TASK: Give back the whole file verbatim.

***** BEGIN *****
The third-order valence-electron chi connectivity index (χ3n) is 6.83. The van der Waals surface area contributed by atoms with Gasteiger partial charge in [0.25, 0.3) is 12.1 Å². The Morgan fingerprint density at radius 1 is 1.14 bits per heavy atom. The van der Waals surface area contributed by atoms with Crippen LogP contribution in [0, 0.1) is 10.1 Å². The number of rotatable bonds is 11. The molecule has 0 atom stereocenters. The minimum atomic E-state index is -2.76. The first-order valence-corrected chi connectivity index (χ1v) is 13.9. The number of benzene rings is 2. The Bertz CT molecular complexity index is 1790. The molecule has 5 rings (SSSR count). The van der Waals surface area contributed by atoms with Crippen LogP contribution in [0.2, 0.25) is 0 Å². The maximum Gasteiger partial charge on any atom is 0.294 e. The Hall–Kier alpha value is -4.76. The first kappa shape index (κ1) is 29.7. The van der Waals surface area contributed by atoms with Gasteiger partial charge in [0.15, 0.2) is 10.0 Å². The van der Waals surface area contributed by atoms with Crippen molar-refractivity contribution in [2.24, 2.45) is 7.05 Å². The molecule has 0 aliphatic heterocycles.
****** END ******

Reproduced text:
The third-order valence-electron chi connectivity index (χ3n) is 6.83. The van der Waals surface area contributed by atoms with Gasteiger partial charge in [0.25, 0.3) is 12.1 Å². The Morgan fingerprint density at radius 1 is 1.14 bits per heavy atom. The van der Waals surface area contributed by atoms with Crippen LogP contribution in [0, 0.1) is 10.1 Å². The number of rotatable bonds is 11. The molecule has 0 atom stereocenters. The minimum atomic E-state index is -2.76. The first-order valence-corrected chi connectivity index (χ1v) is 13.9. The number of benzene rings is 2. The Bertz CT molecular complexity index is 1790. The molecule has 5 rings (SSSR count). The van der Waals surface area contributed by atoms with Crippen LogP contribution in [0.2, 0.25) is 0 Å². The maximum Gasteiger partial charge on any atom is 0.294 e. The Hall–Kier alpha value is -4.76. The first kappa shape index (κ1) is 29.7. The van der Waals surface area contributed by atoms with Gasteiger partial charge in [0.15, 0.2) is 10.0 Å². The van der Waals surface area contributed by atoms with Crippen molar-refractivity contribution in [2.24, 2.45) is 7.05 Å². The molecule has 0 aliphatic heterocycles.